I am grateful to the Minister for her reference to having further thought with regard to aspects of these amendments. I look forward to seeing the government amendments that will be tabled on Report. However,

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I must say that the strength of feeling from all side of this Committee confirms to me that this is an issue on which we shall most probably divide, and win, at Report stage. But, for now, I beg leave to withdraw the amendment.

Amendment, by leave, withdrawn.

[Amendment No. 203 not moved.]

Clause 276 agreed to.

Clause 277 [Power to repeal Channel 3 news provider provisions]:

[Amendments Nos. 204 and 205 not moved.]

Clause 277 agreed to.

[Amendment No. 206 not moved.]

Clauses 278 to 280 agreed to.

Clause 281 [Regional programme-making for Channels 3 and 5]:

Lord Puttnam moved Amendment No. 207:

    Page 253, line 1, leave out "suitable" and insert "substantial"

The noble Lord said: In moving Amendment No. 207, I shall speak also to Amendments Nos. 212, 216 and 221, and so provide a real opportunity to crack on. The Joint Scrutiny Committee was unanimous in its view that "substantial" is a more suitable word than "suitable" because "suitable", we felt, was not sufficiently "substantial".

Why did we come to that belief? At the time we were trying not to be timorous. What has surprised us a great deal is the response from the Government to what we thought was a very sensible suggestion. Page 38, paragraph 117, of the Government's response states that,

    "we do not consider that amendment to the draft Bill is necessary. There is no reason why a 'suitable' amount cannot be a 'substantial' amount, and, indeed, we would expect it to be so. However, the current wording provides for flexibility so that targets can be maintained at appropriate levels".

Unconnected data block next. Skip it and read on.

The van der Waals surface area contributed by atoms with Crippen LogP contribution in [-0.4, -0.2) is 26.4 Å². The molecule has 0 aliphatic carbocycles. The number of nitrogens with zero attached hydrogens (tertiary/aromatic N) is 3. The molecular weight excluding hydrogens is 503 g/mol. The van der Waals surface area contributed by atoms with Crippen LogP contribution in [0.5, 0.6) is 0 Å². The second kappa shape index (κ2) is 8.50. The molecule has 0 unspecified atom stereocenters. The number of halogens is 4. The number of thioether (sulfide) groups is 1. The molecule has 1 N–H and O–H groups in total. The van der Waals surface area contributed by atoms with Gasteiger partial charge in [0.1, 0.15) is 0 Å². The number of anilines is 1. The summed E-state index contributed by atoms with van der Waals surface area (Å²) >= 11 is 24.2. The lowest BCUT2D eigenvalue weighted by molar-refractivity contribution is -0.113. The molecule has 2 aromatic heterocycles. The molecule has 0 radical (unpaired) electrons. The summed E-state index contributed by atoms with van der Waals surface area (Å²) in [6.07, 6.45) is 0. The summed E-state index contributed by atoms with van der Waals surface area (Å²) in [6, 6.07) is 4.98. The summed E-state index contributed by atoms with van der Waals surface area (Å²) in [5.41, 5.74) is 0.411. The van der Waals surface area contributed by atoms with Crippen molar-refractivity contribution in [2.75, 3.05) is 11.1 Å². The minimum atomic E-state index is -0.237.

The reason for the amendment was to ensure that appropriate levels were substantial. I beg to move.

Viscount Falkland: On these Benches, we support what the noble Lord, Lord Puttnam, has just said. The word "suitable" is extremely sloppy, weak and subjective. Should a club decide that it wants a certain standard of dress or behaviour, it refers to "suitable" behaviour. Who knows what the behaviour will be? The wording needs to be stronger and "substantial" seems to be the appropriate word in this case. I cannot see anything wrong with it; it seems to be utterly appropriate.

Lord McIntosh of Haringey: I am delighted that these amendments have been moved so, what the noble Lord, Lord Kingsland, would call, telegraphically. The amendments are about words, not policy. The clauses have been strengthened as a result of the ITC review. They now clearly show our intent that the preservation of regional programming and programming for the regions should be a high priority.

I ask two questions of my noble friend Lord Puttnam because I do not think we are disagreeing about the importance of the issue. Why cannot

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"suitable" or "sufficient" be substantial? There is no reason why they cannot. Is there not a risk that "substantial" or "significant"—the words proposed by the amendment—would be unsuitable or insufficient? It would be very undesirable to have something which could be unsuitable or insufficient. There is no risk in the Bill, as drafted. There is risk in the amendments.

Lord Puttnam: I honestly think that the answer was in previous conversations in Committee when we were talking about the difference between floors and ceilings in respect of quotas. The whole point of the word "substantial" is to ensure that there is a sense of reaching for something entirely worthwhile. The word "suitable" is de minimis and can easily end up in avoidance. Frankly, I think that the Government are being silly. Here was a slamdunk for them to win a great deal of goodwill and move matters along. However, I beg leave to withdraw the amendment.

Amendment, by leave, withdrawn.

[Amendments Nos. 208 to 224 not moved.]

Clause 281 agreed to.

Clause 282 [Regional programmes on Channel 3]:

[Amendments Nos. 225 to 233 not moved.]

Clause 282 agreed to.

[Amendment No. 233A not moved.]

Clause 283 [Regional programme-making for Channel 4]:

[Amendment No. 234 not moved.]

Clause 283 agreed to.

Clauses 284 to 289 agreed to.

Schedule 11 agreed to.

Clauses 290 to 294 agreed to.

Lord Evans of Temple Guiting: I beg to move that the House be resumed. In moving this Motion, perhaps I may suggest that Committee stage begin again not before 8.28 p.m.

Moved accordingly, and, on Question, Motion agreed to.

House resumed.